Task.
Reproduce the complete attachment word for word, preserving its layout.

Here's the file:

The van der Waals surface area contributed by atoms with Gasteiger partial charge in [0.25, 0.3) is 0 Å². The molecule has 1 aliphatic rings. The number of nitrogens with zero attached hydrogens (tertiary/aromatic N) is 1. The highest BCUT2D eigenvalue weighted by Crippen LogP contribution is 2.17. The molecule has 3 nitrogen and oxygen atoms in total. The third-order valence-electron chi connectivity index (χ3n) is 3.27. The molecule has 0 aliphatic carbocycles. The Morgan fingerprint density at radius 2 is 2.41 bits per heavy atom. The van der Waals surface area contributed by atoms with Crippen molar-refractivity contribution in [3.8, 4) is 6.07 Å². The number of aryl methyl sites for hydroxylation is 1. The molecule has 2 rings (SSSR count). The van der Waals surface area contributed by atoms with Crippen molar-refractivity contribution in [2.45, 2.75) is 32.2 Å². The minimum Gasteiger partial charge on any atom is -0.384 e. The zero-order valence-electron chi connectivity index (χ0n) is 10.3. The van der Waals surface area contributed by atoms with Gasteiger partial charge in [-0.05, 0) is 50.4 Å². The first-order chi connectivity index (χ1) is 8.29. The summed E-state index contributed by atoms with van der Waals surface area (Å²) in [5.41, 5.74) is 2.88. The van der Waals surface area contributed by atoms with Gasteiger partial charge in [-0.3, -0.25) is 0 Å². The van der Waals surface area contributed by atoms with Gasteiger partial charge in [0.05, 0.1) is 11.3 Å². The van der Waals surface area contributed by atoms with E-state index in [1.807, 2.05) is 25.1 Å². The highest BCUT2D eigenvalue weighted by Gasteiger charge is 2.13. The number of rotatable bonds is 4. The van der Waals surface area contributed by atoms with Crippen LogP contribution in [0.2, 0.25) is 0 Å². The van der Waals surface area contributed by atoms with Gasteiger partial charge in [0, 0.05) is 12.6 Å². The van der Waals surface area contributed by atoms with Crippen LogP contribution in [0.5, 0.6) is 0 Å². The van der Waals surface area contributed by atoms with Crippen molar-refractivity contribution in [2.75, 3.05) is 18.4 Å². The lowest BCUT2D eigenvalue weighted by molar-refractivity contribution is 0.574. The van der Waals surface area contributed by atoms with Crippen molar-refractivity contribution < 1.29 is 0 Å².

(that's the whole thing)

The van der Waals surface area contributed by atoms with Gasteiger partial charge in [0.25, 0.3) is 0 Å². The molecule has 1 aliphatic rings. The number of nitrogens with zero attached hydrogens (tertiary/aromatic N) is 1. The highest BCUT2D eigenvalue weighted by Crippen LogP contribution is 2.17. The molecule has 3 nitrogen and oxygen atoms in total. The third-order valence-electron chi connectivity index (χ3n) is 3.27. The molecule has 0 aliphatic carbocycles. The Morgan fingerprint density at radius 2 is 2.41 bits per heavy atom. The van der Waals surface area contributed by atoms with Crippen molar-refractivity contribution in [3.8, 4) is 6.07 Å². The number of aryl methyl sites for hydroxylation is 1. The molecule has 2 rings (SSSR count). The van der Waals surface area contributed by atoms with Crippen molar-refractivity contribution in [2.45, 2.75) is 32.2 Å². The minimum Gasteiger partial charge on any atom is -0.384 e. The zero-order valence-electron chi connectivity index (χ0n) is 10.3. The van der Waals surface area contributed by atoms with Gasteiger partial charge in [-0.05, 0) is 50.4 Å². The first-order chi connectivity index (χ1) is 8.29. The summed E-state index contributed by atoms with van der Waals surface area (Å²) in [5.41, 5.74) is 2.88. The van der Waals surface area contributed by atoms with Gasteiger partial charge in [-0.3, -0.25) is 0 Å². The van der Waals surface area contributed by atoms with Gasteiger partial charge in [0.05, 0.1) is 11.3 Å². The van der Waals surface area contributed by atoms with E-state index in [1.807, 2.05) is 25.1 Å². The highest BCUT2D eigenvalue weighted by Gasteiger charge is 2.13. The number of rotatable bonds is 4. The van der Waals surface area contributed by atoms with Crippen LogP contribution in [0.2, 0.25) is 0 Å². The van der Waals surface area contributed by atoms with Gasteiger partial charge in [0, 0.05) is 12.6 Å². The van der Waals surface area contributed by atoms with Crippen LogP contribution in [0.5, 0.6) is 0 Å². The van der Waals surface area contributed by atoms with Crippen molar-refractivity contribution in [2.75, 3.05) is 18.4 Å². The lowest BCUT2D eigenvalue weighted by molar-refractivity contribution is 0.574. The van der Waals surface area contributed by atoms with Crippen molar-refractivity contribution < 1.29 is 0 Å².